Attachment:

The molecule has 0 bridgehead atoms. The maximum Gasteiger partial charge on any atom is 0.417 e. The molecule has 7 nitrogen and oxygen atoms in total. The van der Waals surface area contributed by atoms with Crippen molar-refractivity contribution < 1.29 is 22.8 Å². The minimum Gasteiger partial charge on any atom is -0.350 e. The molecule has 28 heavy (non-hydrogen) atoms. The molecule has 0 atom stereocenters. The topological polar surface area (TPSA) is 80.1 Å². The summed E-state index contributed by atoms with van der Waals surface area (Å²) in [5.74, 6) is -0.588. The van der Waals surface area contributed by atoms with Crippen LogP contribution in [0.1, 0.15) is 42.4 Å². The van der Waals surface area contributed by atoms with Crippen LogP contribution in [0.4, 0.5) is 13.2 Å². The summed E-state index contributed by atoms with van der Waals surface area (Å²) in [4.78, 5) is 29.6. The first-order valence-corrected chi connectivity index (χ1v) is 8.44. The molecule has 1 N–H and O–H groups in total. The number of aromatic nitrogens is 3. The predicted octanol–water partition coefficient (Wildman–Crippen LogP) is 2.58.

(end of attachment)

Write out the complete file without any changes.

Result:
The molecule has 0 bridgehead atoms. The maximum Gasteiger partial charge on any atom is 0.417 e. The molecule has 7 nitrogen and oxygen atoms in total. The van der Waals surface area contributed by atoms with Crippen molar-refractivity contribution < 1.29 is 22.8 Å². The minimum Gasteiger partial charge on any atom is -0.350 e. The molecule has 28 heavy (non-hydrogen) atoms. The molecule has 0 atom stereocenters. The topological polar surface area (TPSA) is 80.1 Å². The summed E-state index contributed by atoms with van der Waals surface area (Å²) in [5.74, 6) is -0.588. The van der Waals surface area contributed by atoms with Crippen LogP contribution in [0.1, 0.15) is 42.4 Å². The van der Waals surface area contributed by atoms with Crippen LogP contribution in [0.4, 0.5) is 13.2 Å². The summed E-state index contributed by atoms with van der Waals surface area (Å²) in [4.78, 5) is 29.6. The first-order valence-corrected chi connectivity index (χ1v) is 8.44. The molecule has 1 N–H and O–H groups in total. The number of aromatic nitrogens is 3. The predicted octanol–water partition coefficient (Wildman–Crippen LogP) is 2.58.